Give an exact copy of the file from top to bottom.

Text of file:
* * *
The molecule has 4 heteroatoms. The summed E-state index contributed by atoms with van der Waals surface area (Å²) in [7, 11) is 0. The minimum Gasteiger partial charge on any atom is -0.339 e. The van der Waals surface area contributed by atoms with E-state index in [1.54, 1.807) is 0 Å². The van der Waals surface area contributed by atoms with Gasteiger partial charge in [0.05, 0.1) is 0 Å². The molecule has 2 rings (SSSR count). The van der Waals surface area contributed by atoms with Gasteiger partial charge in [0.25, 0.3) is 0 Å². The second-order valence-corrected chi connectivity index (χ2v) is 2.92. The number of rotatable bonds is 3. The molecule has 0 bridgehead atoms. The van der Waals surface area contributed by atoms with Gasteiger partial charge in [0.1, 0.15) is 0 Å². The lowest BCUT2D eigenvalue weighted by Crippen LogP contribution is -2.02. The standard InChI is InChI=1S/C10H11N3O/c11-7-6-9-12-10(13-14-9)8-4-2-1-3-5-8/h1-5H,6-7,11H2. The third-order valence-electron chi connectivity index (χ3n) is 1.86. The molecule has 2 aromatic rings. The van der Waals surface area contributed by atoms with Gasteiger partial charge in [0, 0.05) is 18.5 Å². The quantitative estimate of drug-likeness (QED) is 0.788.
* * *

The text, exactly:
The molecule has 4 heteroatoms. The summed E-state index contributed by atoms with van der Waals surface area (Å²) in [7, 11) is 0. The minimum Gasteiger partial charge on any atom is -0.339 e. The van der Waals surface area contributed by atoms with E-state index in [1.54, 1.807) is 0 Å². The van der Waals surface area contributed by atoms with Gasteiger partial charge in [0.05, 0.1) is 0 Å². The molecule has 2 rings (SSSR count). The van der Waals surface area contributed by atoms with Gasteiger partial charge in [0.25, 0.3) is 0 Å². The second-order valence-corrected chi connectivity index (χ2v) is 2.92. The number of rotatable bonds is 3. The molecule has 0 bridgehead atoms. The van der Waals surface area contributed by atoms with Gasteiger partial charge in [0.1, 0.15) is 0 Å². The lowest BCUT2D eigenvalue weighted by Crippen LogP contribution is -2.02. The standard InChI is InChI=1S/C10H11N3O/c11-7-6-9-12-10(13-14-9)8-4-2-1-3-5-8/h1-5H,6-7,11H2. The third-order valence-electron chi connectivity index (χ3n) is 1.86. The molecule has 2 aromatic rings. The van der Waals surface area contributed by atoms with Gasteiger partial charge in [0, 0.05) is 18.5 Å². The quantitative estimate of drug-likeness (QED) is 0.788.